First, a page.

Letter From The Editor - Issue 69 - June 2019

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At The Picture Show
November 2016


Please, stop the feeling

On aggressive happiness, cynical storytelling, and the cheapening of the animated musical

20th Century Fox
Director: Mike Mitchell
Screenplay: Jonathan Aibel and Glenn Berger, based on the Good Luck Trolls, created by Thomas Dam
Starring: The voices of Anna Kendrick, Justin Timberlake, Christine Baranski, Zooey Deschanel, Christopher Mintz-Plasse, Russell Brand and Jeffrey Tambor
Rated PG / 1 hour, 32 minutes / 2.35:1
November 4, 2016
(out of four)

Call me old-fashioned, but when I think "animated musical," I tend to associate it with original music. Songs designed to fit a specific story, and which are henceforth associated with that story. There's such a rich history behind it that it doesn't seem like too much to ask for. Perhaps it's just a symptom of being raised on Disney movies as a kid, but even so, Disney seems to have been doing something right - and plenty of other films took the lead using the same synthesis of cinematic and musical ideas. In other words, animated musicals were designed like ... y'know, musicals.

And yet ... I mean, it may be premature to call this a "trend," exactly, but on the heels of last year's repulsive Strange Magic, and a month away from the American Idol-flavored Sing, sits the latest offering from DreamWorks Animation, Trolls, which is feature-length karaoke in place of an actual musical. Its soundtrack - sung, to the film's credit, by a voice cast with proven chops, among them Anna Kendrick, Zooey Deschanel and Justin Timberlake - is made up largely of refashioned versions of pop songs. (Because as we can all agree, the way we really want to hear the music of Earth, Wind & Fire, Simon & Garfunkel and The Notorious B.I.G. is in chintzy medley versions that sound like product jingles.)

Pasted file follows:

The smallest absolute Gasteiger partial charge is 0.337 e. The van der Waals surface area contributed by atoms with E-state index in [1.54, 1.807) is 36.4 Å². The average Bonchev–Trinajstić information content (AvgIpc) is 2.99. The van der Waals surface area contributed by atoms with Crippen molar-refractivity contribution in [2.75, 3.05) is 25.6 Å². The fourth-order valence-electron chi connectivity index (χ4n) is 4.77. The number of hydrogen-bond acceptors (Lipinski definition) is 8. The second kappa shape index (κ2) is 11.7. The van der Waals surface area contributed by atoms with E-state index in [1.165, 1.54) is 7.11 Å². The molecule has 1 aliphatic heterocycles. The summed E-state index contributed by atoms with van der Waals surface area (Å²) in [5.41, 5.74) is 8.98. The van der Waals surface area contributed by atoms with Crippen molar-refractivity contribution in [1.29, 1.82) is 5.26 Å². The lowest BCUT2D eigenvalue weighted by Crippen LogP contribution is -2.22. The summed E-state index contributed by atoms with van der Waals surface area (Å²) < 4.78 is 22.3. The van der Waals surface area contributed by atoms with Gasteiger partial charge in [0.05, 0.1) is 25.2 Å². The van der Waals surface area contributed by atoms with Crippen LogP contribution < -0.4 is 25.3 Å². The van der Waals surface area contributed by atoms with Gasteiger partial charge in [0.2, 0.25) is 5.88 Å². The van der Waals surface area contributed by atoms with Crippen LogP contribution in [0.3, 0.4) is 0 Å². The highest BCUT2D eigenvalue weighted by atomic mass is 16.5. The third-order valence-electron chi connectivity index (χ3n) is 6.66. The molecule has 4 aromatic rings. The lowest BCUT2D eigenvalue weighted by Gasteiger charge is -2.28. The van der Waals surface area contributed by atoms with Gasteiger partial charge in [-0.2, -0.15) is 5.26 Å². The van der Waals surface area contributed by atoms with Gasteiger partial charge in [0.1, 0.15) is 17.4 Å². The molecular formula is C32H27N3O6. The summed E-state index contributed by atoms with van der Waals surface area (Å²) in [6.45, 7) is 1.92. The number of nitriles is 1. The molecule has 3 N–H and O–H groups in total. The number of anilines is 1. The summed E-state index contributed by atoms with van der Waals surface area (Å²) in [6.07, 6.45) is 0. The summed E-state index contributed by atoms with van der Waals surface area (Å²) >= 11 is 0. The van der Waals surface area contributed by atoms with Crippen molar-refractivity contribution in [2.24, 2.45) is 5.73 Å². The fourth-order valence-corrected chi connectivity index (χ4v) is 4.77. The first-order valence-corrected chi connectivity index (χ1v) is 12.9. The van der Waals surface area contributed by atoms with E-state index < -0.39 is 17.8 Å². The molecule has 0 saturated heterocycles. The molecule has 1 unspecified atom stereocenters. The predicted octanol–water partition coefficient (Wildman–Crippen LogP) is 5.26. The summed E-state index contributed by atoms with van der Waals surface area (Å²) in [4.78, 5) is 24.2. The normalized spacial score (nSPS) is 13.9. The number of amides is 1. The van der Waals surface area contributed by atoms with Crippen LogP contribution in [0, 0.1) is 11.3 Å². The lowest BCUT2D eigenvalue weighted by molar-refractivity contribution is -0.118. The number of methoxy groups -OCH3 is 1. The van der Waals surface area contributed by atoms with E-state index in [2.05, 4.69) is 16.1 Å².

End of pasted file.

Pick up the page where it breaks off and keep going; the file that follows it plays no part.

This certainly isn't the first karaoke musical and it's certainly not the worst, either; but the choice to go with synthetic-sounding pop covers gives the whole thing a queasily vulgar sensibility. To be fair, there are some original songs as well - from the likes Ariana Grande and Justin Timberlake, who also arranged and produced much of the rest of the music in what he surely must consider a career highlight, and exactly the type of break a young kid like him needs. But while those songs - including Timberlake's summer hit "Can't Stop the Feeling!" - are catchy earworms, they're hardly memorable.